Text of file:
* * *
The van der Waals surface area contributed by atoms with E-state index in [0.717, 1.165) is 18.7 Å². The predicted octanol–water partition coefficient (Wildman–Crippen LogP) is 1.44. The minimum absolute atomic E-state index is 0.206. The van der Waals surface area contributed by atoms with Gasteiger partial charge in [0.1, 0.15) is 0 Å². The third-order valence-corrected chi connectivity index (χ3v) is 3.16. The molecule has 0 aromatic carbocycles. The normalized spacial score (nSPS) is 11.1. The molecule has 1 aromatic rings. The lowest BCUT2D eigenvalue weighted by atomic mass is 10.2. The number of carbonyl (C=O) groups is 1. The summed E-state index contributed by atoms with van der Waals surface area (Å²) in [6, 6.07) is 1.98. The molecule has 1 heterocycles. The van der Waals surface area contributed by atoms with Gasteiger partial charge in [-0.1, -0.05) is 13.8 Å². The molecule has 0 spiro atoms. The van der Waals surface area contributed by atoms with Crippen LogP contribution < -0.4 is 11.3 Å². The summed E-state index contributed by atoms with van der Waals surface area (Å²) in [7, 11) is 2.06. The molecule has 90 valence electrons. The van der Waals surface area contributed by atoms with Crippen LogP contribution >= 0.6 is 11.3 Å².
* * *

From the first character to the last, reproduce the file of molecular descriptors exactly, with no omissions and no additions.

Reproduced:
The van der Waals surface area contributed by atoms with E-state index in [0.717, 1.165) is 18.7 Å². The predicted octanol–water partition coefficient (Wildman–Crippen LogP) is 1.44. The minimum absolute atomic E-state index is 0.206. The van der Waals surface area contributed by atoms with Gasteiger partial charge in [0.1, 0.15) is 0 Å². The third-order valence-corrected chi connectivity index (χ3v) is 3.16. The molecule has 0 aromatic carbocycles. The normalized spacial score (nSPS) is 11.1. The molecule has 1 aromatic rings. The lowest BCUT2D eigenvalue weighted by atomic mass is 10.2. The number of carbonyl (C=O) groups is 1. The summed E-state index contributed by atoms with van der Waals surface area (Å²) in [6, 6.07) is 1.98. The molecule has 1 heterocycles. The van der Waals surface area contributed by atoms with Gasteiger partial charge in [-0.1, -0.05) is 13.8 Å². The molecule has 0 spiro atoms. The van der Waals surface area contributed by atoms with Crippen LogP contribution < -0.4 is 11.3 Å². The summed E-state index contributed by atoms with van der Waals surface area (Å²) in [7, 11) is 2.06. The molecule has 90 valence electrons. The van der Waals surface area contributed by atoms with Crippen LogP contribution >= 0.6 is 11.3 Å².